The world's chemical weapons watchdog has received an "initial disclosure" of Syria’s weapons program. Under a US-Russia brokered agreement, all of the country’s chemical weapons are to be destroyed by mid-2014.
"The Organization for the Prohibition of Chemical Weapons (OPCW) has received an initial disclosure from the Syrian government of its chemical weapons program," the Hague-based organization said in a statement Friday.
Spokesman Michael Luhan told The Associated Press that the declaration is "being reviewed by our verification division." The organization will not release details of what is in the declaration.
Meanwhile, the OPCW on Friday indefinitely postponed a meeting scheduled for Sunday to discuss how to dismantle Syria's chemical weapons program. The organization's Executive Council is made up of ambassadors from different nations with diplomatic representations in The Hague. No reason was given for the postponement and a new date has not been set.
The OPCW polices the Chemical Weapons Convention that Syria has applied to join. The watchdog has been tasked with finding ways to secure and destroy Syria's arsenal of poison gas and nerve agents as well as its production facilities.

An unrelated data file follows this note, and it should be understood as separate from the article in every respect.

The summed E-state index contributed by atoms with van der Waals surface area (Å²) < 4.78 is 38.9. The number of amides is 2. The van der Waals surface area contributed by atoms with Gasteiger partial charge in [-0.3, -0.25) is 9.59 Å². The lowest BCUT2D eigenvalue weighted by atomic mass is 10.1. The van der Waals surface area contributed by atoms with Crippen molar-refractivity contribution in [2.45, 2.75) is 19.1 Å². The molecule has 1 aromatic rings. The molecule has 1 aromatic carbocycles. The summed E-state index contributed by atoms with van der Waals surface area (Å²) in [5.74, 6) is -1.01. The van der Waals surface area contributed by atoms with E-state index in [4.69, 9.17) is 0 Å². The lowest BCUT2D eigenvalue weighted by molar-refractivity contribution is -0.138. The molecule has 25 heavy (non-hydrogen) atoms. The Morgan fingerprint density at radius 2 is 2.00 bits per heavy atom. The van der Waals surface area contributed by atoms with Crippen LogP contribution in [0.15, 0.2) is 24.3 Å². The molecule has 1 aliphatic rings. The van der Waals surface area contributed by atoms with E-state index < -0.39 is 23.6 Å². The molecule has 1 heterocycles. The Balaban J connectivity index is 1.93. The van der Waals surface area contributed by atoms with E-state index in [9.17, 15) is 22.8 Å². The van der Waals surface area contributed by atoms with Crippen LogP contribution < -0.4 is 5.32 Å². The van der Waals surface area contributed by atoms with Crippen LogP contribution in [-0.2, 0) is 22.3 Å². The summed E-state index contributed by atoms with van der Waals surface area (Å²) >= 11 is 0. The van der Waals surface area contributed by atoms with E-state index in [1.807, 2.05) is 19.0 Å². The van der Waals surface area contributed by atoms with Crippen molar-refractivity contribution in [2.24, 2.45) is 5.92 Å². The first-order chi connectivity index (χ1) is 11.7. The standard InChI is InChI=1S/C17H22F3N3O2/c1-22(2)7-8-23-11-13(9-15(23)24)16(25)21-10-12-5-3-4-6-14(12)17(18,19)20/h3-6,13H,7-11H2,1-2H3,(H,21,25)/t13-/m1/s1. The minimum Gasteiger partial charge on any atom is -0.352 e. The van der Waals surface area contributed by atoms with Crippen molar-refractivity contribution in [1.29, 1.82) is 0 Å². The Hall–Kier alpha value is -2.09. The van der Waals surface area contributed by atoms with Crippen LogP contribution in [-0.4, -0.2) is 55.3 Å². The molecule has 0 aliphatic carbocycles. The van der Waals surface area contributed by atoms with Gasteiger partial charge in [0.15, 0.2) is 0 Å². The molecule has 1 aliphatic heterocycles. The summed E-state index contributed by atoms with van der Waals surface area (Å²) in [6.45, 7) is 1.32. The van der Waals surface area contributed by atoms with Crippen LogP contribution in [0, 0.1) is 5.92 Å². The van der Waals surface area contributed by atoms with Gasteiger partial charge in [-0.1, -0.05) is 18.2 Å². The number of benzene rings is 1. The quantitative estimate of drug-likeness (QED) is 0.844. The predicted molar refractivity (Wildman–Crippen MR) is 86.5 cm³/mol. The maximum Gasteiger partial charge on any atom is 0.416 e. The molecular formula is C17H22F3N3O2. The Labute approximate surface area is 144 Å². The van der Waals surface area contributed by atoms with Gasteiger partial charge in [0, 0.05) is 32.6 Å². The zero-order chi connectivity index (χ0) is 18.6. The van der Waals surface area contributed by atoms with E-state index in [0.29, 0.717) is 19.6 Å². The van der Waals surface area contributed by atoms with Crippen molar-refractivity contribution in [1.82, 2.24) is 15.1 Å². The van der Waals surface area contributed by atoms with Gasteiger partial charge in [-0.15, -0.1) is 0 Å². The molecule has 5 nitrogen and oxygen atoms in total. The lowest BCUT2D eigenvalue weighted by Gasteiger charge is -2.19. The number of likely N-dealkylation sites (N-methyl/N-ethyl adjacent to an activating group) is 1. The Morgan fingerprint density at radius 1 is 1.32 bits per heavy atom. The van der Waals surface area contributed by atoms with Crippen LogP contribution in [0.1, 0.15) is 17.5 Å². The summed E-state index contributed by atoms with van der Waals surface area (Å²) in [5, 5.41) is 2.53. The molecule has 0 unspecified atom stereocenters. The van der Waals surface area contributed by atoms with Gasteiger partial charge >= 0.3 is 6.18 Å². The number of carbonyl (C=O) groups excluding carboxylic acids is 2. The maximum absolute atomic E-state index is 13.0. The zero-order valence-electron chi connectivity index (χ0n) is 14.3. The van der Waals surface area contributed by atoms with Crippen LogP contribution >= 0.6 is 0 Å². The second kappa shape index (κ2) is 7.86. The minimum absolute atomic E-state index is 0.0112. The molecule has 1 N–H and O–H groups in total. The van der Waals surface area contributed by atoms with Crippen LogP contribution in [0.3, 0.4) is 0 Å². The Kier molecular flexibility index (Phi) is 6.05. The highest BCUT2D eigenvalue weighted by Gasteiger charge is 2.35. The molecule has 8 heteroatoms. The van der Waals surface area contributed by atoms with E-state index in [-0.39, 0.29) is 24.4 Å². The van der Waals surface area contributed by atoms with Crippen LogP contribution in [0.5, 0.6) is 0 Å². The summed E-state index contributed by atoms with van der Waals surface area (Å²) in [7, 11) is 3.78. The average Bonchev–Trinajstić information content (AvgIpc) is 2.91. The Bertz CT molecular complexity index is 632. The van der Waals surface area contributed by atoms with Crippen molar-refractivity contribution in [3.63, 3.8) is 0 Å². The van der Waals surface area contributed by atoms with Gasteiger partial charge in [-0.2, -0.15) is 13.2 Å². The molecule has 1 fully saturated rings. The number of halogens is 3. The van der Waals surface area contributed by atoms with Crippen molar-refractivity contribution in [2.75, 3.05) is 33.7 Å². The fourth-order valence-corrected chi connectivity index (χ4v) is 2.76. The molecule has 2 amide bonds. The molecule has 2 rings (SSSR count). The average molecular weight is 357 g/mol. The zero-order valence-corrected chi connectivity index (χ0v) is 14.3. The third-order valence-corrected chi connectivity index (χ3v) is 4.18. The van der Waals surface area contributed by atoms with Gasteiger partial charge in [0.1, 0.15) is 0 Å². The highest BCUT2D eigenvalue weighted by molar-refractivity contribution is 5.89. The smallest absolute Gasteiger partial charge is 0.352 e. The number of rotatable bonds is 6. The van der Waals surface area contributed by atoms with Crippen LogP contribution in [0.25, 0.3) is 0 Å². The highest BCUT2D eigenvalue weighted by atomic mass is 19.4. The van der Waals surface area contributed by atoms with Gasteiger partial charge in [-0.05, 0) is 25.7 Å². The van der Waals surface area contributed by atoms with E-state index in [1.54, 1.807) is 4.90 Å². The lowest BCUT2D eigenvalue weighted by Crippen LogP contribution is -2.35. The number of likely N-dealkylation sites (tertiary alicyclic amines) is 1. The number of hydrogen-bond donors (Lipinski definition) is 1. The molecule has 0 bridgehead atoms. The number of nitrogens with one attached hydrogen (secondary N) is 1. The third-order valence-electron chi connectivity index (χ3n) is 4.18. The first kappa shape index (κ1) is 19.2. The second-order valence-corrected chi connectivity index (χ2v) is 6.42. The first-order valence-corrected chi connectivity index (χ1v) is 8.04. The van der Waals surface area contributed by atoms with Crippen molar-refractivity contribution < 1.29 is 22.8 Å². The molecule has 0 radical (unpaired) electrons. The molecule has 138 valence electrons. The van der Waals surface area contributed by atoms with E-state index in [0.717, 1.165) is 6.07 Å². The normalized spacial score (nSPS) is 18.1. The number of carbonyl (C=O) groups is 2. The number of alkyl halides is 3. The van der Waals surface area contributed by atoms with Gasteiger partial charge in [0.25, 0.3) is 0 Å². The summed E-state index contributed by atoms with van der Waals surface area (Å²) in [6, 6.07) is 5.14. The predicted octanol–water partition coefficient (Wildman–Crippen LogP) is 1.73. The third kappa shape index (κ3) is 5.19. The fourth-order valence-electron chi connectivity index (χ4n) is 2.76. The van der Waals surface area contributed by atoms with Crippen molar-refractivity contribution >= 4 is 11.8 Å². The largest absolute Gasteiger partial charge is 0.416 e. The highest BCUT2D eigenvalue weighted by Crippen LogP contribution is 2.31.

A chemical weapons attack on a Damascus suburb on August 21 prompted US threats of launching a limited military intervention in Syria. However, a counterproposal from Russia for Syrian President Bashar al-Assad to relinquish his stockpile of chemical weapons may have provided an alternative to military action.
Under the new US-Russia brokered agreement reached last weekend in Geneva, inspectors are to be on the ground in Syria by November and all components of Damascus' chemical weapons program are to be removed from the country or destroyed by mid-2014.
The UN has since published a report confirming the use of sarin gas in the attack, yet it did not identify the culprit, as that task did not fall under its mandate. The US, France and Great Britain have said the evidence points to Assad, but the Syrian president has rejected these allegations.
While Assad has vowed to comply with the United Nations and to destroy his regime's chemical arms arsenal, some leaders remain skeptical of the promise. US Secretary of State John Kerry called on the United Nations on Thursday to pass a binding resolution on Syria's chemical arsenal by next week.
hc/msh (AFP, AP, dpa)